Learning By Competing

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Bill Starr was one of the great strength athletes and coaches, having competed and won at Weightlifting up through Olympic levels, Powerlifting, and then taking what he learned and coaching others to do the same. Knowledgeable practitioners in the strength and conditioning field recognize him as one of the innovators. His efforts are a primary reason why sport teams recognize the benefit of Strength and Conditioning coaches.

Starr was an ideal trainer and coach, having first formally competed and achieved success to validate his knowledge before teaching others. He learned what he knew by competing.

And as I learned from fellow competitors in the ensuing years, that’s what they did as well. It was an intuitive process out of necessity. There were no coaches to tell us this, and no one was actively writing about it in the magazines. That’s how we learned just about everything about lifting heavy weights: trial and error, then sitting back and considering just what had been done, both pro and con.

This seldom happens currently. When a strength athlete hits a wall in his routine, he doesn’t study the problem and come up with a viable solution. Rather, he seeks advice from the bounty of experts out there, via books, videos, clinics and DVDs. That’s certainly much faster and easier, but at the same time it’s less effective. Having to beat your head against a wall until you solve the riddle about your program is much more beneficial than having someone else come up with the answer.

Be like Starr. If you want to learn your discipline better and faster, compete!

More:
http://library.crossfit.com/free/pdf/CFJ_Starr_HeavyLight_Starr.pdf

http://www.ironmanmagazine.com/the-light-heavy-and-medium-system/

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Barbell Training in the Military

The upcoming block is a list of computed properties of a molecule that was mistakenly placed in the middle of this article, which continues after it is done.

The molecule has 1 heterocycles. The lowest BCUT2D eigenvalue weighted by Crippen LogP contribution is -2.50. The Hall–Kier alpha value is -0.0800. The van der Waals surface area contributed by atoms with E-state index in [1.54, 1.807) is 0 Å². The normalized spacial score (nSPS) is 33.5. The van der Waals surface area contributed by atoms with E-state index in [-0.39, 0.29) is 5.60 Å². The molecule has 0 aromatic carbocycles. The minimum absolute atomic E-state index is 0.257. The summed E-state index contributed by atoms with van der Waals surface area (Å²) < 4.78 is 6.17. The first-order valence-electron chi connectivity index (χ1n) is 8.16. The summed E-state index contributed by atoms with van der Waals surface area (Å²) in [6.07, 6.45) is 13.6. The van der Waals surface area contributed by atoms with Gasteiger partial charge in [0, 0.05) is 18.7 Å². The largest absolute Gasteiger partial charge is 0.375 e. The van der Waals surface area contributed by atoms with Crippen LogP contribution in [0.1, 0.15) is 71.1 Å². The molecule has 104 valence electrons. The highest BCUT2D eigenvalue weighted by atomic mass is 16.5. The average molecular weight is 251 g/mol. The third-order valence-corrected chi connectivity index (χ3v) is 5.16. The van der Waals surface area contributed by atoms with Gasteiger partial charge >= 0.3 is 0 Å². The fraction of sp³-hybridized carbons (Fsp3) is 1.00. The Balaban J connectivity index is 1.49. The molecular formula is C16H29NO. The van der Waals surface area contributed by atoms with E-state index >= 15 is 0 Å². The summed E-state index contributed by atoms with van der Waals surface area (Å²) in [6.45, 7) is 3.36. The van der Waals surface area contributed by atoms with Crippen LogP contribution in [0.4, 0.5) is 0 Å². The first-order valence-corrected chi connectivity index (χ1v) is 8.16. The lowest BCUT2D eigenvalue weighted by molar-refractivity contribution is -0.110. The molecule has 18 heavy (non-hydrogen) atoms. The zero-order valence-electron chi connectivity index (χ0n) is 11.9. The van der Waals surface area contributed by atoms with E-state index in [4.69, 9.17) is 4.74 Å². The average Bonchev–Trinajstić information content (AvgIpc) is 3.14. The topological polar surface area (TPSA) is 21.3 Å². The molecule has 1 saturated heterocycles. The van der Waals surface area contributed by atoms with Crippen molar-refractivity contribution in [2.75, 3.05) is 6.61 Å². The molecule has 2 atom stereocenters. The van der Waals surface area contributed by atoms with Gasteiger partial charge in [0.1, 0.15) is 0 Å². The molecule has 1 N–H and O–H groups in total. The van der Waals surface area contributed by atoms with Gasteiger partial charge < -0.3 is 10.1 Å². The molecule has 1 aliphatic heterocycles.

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A military Physical Fitness Test is not designed to measure combat effectiveness, nor is it designed to measure combat readiness. Physical Fitness Tests are wellness assessments for hygiene designed to ensure a minimal level of fitness necessary to avoid medical problems, not for improved performance.

Here is how to do it better and actually improve performance.

Starting Strength and Barbell Training in the Military
by
Lt. Col. Christian “Mac” Ward

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Barbell Training as Rehab

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Why getting stronger helps everything. This account is of an injured man told he’d never walk again and his complete rehabilitation despite his grim doctor’s prognosis.

http://startingstrength.com/articles/brian_jones_story.pdf

Strength Training For The Elderly: A Life Saver

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More proof why making effective strength training a priority is better than cardio, especially as you age. Conventional “wisdom” that cardio is the best (or only) has been proven incorrect numerous times. Dr. Ken Cooper had it wrong OK, if we’re polite we can say he was only partially correct. Even the man that coined the word “aerobics” admits his mistake now.
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Strength and Cardiovascular Fitness

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We all know that lifting big hunks of iron that are sufficiently heavy that we can only muster five repetitions while progressively overloading your barbell for every performed exercise every session will make you strong. But there are some of us that are interested in also increasing our cardiovascular conditioning. Is this possible or wise or even prudent?

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Fitness is Hygiene

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Hygiene [hy·giene]
noun
conditions or practices conducive to maintaining health and preventing disease

Maintaining minimum physical fitness is a form hygiene and failing to do so is unhygienic.
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